As part of establishing our Networks here at SE, the name of our common goal has updated from Diversity & Inclusion to Diversity, Equity & Inclusion. The addition of one word might not seem like much, but this little change can help us make an even bigger difference.
The shared goal powering all Networks is to create greater fairness, to allow every one of us to fulfil our potential. Equality feels fair, because it promises access to the same opportunities. But Equity goes further; it recognises that each of us has different circumstances and a different starting point, and allocates what’s individually needed for each of us to reach an equal outcome.
Equality is everyone having shoes. Equity is each of us having shoes that fit.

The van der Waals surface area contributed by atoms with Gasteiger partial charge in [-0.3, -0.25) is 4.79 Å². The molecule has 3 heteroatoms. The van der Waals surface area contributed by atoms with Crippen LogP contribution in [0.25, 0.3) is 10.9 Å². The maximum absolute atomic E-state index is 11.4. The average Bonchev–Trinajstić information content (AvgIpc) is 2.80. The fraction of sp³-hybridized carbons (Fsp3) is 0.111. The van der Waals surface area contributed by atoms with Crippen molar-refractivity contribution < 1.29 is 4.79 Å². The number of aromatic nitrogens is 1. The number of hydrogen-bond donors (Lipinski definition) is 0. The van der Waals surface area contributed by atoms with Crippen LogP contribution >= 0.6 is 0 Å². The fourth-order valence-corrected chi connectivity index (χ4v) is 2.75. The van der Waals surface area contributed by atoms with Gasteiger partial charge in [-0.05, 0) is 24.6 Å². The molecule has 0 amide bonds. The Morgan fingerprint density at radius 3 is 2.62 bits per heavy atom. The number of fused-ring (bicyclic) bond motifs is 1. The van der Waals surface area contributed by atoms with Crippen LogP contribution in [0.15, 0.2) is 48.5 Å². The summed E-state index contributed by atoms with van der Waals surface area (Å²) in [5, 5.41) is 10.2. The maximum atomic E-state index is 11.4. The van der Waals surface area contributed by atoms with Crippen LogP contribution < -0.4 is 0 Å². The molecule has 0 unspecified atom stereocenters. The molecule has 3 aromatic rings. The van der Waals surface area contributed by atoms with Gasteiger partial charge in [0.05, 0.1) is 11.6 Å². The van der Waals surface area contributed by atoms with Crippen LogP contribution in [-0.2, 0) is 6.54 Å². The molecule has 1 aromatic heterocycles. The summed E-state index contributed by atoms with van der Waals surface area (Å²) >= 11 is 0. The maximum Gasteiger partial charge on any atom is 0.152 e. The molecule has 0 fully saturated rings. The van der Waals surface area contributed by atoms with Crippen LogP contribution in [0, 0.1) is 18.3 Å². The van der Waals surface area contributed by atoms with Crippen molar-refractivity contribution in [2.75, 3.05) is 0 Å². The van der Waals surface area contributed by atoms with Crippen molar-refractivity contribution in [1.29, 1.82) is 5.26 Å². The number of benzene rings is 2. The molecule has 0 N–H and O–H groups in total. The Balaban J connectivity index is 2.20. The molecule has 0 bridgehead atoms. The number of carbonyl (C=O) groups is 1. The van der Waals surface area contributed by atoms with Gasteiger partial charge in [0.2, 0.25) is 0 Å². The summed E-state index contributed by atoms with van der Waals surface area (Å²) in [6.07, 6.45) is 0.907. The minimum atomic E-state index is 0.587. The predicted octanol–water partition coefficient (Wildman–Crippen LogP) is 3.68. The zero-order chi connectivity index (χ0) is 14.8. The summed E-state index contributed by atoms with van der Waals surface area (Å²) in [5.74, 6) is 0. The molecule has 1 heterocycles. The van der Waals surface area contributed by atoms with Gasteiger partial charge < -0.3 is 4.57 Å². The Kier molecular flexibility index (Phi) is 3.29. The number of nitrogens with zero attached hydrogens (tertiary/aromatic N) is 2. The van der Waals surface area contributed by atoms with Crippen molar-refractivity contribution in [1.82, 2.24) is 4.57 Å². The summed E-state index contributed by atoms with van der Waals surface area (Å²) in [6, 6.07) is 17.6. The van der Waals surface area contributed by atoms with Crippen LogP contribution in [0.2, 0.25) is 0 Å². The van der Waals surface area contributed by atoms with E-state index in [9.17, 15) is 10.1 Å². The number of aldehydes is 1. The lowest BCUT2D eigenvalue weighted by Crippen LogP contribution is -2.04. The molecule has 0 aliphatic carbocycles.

We want to put Equity into the heart of what our Networks do in 2023, not because we can do everything, but because we want to acknowledge that each of us has different potential and has travelled a different path.
As part of Secret Escapes’ commitment to promoting positive mental health in the workplace, we’re pleased to introduce a new team of Mental Health First Aiders.
Accredited by Mental Health First Aid England, our newly qualified Mental Health First Aiders (MHFAs) are based in London, Berlin and Amsterdam, and are on hand to provide support to anyone who may be experiencing poor mental health or emotional distress.
We’re passionate about boosting employee well-being and maintaining a healthy workplace, and we believe that providing effective support to colleagues experiencing poor mental health is a way of putting the Secret Escapes values into practice. We also know that good quality mental health support can genuinely make a positive difference to well-being at work.
Mental Health First Aiders can:
Act as a point of contact to reassure colleagues in emotional distress or experiencing poor mental health